Pensions dashboards consultation

LITRG has responded to the latest Department for Work and Pensions consultation on the government’s plans to develop ‘pensions dashboards’, which will aim to enable individuals to see all of their pension savings in one place online.

On 3 December 2018, the Department for Work and Pensions (DWP) published a consultation, ‘Pensions dashboards: working together for the consumer’.

The aim of a pensions dashboard (or potentially multiple dashboards if policymakers go ahead with proposals to allow insurers to develop their own on a competitive basis) is to draw together information about all of an individual’s pensions in one place, which they can view online. This should allow people to better understand their pensions, to engage with them more and to plan for their future.

The Low Incomes Tax Reform Group (LITRG) welcomes the development of a pensions dashboard, given that many people on low incomes have unsettled working patterns, changing jobs frequently or perhaps working in multiple part-time positions concurrently. Automatic enrolment is therefore introducing enormous complexity into people’s pension provision. With figures showing that an average person might have 11 jobs in their working life, it is no great leap to deduce that they will end up with pension pot numbers into double digits. This will make it very hard for them to keep track of small pots and to draw together a complete picture of their retirement savings.

LITRG’s response to the consultation highlighted that the dashboard must be free to access and provide complete, up-to-date information. Pension providers will therefore need to be compelled to provide information to the dashboard. From a tax advisory point of view, it is impossible to give accurate advice without the complete picture.

The case for having multiple, commercial dashboards is not clear from the consultation document. LITRG’s response suggested that a single, government-overseen dashboard is potentially preferable for reasons including security, trust and ease of directing individuals to use it (rather than them facing a potentially confusing choice). Doubt was also expressed as to whether the pensions industry would see enough potential commercial benefit to invest in providing innovative tools for low-income users. It is likely that the government will need to fill this gap directly or fund others to do so.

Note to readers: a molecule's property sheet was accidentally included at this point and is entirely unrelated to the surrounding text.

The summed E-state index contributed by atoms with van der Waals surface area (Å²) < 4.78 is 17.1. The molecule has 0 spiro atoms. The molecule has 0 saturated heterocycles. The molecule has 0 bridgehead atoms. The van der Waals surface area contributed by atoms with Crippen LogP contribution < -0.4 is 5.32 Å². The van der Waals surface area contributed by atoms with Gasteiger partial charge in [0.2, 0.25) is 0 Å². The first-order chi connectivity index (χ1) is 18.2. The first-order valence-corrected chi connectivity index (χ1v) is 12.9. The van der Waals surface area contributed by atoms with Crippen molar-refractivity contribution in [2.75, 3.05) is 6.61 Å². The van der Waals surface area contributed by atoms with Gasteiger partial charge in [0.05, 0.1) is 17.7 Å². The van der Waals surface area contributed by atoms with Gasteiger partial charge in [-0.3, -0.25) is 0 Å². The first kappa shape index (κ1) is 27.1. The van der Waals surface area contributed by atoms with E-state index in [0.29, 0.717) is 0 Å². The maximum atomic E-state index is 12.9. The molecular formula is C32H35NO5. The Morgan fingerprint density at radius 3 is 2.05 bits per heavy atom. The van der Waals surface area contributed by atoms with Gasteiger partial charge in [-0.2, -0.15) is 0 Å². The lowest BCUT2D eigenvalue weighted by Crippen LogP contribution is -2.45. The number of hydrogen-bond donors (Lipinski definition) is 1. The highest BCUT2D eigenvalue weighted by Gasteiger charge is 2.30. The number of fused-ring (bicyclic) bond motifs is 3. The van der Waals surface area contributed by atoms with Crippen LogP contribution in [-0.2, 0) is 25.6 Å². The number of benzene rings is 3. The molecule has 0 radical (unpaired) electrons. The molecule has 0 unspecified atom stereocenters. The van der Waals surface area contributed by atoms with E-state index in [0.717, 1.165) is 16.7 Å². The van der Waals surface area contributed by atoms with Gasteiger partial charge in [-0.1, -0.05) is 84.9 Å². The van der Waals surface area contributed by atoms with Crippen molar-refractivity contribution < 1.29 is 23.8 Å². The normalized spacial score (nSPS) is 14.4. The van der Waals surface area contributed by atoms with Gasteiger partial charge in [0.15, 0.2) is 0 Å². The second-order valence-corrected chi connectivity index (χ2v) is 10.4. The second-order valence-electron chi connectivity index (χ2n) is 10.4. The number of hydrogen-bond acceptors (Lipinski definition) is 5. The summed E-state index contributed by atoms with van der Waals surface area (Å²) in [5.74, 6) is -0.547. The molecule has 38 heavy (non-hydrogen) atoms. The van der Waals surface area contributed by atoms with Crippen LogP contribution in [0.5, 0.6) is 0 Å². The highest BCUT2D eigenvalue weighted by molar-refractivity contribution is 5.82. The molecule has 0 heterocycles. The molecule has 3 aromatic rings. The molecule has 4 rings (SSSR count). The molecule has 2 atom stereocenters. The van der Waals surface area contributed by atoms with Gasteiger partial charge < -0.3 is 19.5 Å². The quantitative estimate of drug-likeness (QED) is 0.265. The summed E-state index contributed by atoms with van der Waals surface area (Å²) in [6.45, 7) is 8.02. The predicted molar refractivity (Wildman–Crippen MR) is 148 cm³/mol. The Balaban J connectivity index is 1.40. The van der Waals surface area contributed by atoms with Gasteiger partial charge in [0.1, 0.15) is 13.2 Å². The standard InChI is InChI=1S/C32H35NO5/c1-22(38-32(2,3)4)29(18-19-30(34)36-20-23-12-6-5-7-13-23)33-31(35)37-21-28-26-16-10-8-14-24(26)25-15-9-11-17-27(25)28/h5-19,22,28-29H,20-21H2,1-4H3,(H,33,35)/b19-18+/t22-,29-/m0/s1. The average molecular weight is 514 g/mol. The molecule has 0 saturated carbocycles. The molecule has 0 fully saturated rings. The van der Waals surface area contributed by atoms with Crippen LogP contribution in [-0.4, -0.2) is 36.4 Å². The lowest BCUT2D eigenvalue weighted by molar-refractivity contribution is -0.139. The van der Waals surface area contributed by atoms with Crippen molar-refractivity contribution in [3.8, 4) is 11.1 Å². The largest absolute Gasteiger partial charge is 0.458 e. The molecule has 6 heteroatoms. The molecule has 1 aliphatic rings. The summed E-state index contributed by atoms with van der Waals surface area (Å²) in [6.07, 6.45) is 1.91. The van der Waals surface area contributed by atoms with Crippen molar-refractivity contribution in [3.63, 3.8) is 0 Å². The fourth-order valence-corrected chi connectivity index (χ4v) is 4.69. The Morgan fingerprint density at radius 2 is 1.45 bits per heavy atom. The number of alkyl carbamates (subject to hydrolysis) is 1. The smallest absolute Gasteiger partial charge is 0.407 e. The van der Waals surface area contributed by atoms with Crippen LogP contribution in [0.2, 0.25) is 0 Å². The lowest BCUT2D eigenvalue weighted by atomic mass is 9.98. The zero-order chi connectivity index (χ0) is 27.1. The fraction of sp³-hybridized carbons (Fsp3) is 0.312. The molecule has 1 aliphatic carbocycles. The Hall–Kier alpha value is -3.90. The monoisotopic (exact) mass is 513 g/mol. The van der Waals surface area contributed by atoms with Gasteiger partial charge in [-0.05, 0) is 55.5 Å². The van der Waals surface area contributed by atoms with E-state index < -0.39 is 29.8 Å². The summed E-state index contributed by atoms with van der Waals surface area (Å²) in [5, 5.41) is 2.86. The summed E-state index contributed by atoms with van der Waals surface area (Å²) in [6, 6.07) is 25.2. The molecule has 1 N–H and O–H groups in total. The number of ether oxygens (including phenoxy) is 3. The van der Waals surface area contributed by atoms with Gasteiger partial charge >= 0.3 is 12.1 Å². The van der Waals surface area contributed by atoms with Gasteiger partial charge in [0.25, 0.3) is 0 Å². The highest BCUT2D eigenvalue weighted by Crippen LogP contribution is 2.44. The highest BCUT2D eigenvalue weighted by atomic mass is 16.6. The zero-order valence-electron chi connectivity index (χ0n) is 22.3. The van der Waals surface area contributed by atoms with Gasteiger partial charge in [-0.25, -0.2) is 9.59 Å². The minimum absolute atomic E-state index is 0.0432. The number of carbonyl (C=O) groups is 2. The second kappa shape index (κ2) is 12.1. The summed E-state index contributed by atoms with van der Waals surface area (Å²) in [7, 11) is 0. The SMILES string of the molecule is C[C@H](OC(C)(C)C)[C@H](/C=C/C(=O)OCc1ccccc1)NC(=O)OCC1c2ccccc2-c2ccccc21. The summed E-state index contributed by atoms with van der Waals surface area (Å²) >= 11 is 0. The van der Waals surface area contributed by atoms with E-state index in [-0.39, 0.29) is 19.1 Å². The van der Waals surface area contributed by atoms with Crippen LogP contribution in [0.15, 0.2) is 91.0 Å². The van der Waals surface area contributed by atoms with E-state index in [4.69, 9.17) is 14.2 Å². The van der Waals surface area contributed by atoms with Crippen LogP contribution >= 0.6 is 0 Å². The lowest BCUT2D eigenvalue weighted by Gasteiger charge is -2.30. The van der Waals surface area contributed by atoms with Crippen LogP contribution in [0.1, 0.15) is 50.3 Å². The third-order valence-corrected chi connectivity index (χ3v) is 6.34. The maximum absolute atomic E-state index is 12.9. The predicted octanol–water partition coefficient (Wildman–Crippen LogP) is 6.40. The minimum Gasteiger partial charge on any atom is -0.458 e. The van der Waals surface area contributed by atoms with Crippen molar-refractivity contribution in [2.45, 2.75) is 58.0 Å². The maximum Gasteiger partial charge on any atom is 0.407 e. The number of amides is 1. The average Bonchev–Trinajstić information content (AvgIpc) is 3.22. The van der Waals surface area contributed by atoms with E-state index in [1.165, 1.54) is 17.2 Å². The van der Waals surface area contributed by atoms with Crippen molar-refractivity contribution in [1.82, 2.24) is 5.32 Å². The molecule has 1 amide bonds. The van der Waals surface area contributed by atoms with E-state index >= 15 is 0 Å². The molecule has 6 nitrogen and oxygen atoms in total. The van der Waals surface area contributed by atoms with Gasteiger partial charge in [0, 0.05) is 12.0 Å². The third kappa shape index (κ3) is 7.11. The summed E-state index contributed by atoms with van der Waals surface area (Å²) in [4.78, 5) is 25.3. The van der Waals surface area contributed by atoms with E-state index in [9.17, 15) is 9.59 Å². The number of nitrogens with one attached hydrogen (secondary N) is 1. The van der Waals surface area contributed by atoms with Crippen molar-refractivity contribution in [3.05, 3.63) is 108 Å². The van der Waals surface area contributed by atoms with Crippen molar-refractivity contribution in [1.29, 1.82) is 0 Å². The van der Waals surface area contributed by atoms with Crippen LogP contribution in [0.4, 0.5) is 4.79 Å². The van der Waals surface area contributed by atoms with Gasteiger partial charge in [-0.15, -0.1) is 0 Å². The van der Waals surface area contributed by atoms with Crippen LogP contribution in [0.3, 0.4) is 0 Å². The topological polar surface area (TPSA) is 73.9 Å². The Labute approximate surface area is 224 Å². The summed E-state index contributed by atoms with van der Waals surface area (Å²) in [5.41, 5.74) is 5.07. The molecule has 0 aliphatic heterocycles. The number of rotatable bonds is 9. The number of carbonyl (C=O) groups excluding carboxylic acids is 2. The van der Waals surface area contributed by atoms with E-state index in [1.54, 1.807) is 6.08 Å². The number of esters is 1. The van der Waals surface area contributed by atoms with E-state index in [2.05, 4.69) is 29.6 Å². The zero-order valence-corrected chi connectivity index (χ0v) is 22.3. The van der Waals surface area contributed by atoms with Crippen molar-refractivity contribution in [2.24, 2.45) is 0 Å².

It is important that the information presented on a pensions dashboard strikes the right balance: too much information will be overwhelming, whereas too little is potentially misleading and dangerous. The key to this balancing act is focus – the dashboard’s primary aim should be to present the user with a summation of their total pension savings in an easy-to-understand, digestible format. Further information is important (with LITRG’s particular interest being to ensure that people understand the tax and related welfare benefits interactions of pensions choices), but it needs to be available via links or add-on facilities in such a way that does not detract from the core purpose.

The dashboard is not intended itself to be transactional, so LITRG stressed that it must allow users an easy route through to the pension provider if they wish to take any follow up action. Failure to link through to the pension provider or, as a minimum, to provide their contact details is likely to hamper the dashboard’s intention to increase users’ engagement with their pensions.

The essential and largest part of pension savings for those on low incomes is likely to be the state pension. The dashboard must therefore include details of the state pension. It must also give users a clear understanding about any gaps in their National Insurance contributions (NIC) record and how this might impact state pension entitlement. The dashboard could be integrated with the existing HM Revenue & Customs (HMRC) Personal Tax Account (PTA), which already has some of this functionality.

Digital exclusion continues to be a problem for some of the low-income population. LITRG’s response therefore recommends that the dashboard is designed with facilities for potential users to give trusted helpers the ability to access the information on their behalf. People will need to be able to give such consent in an offline format (for example, by paper form or telephone service). Accessibility of the dashboard for disabled users also needs to be built into its development at an early stage.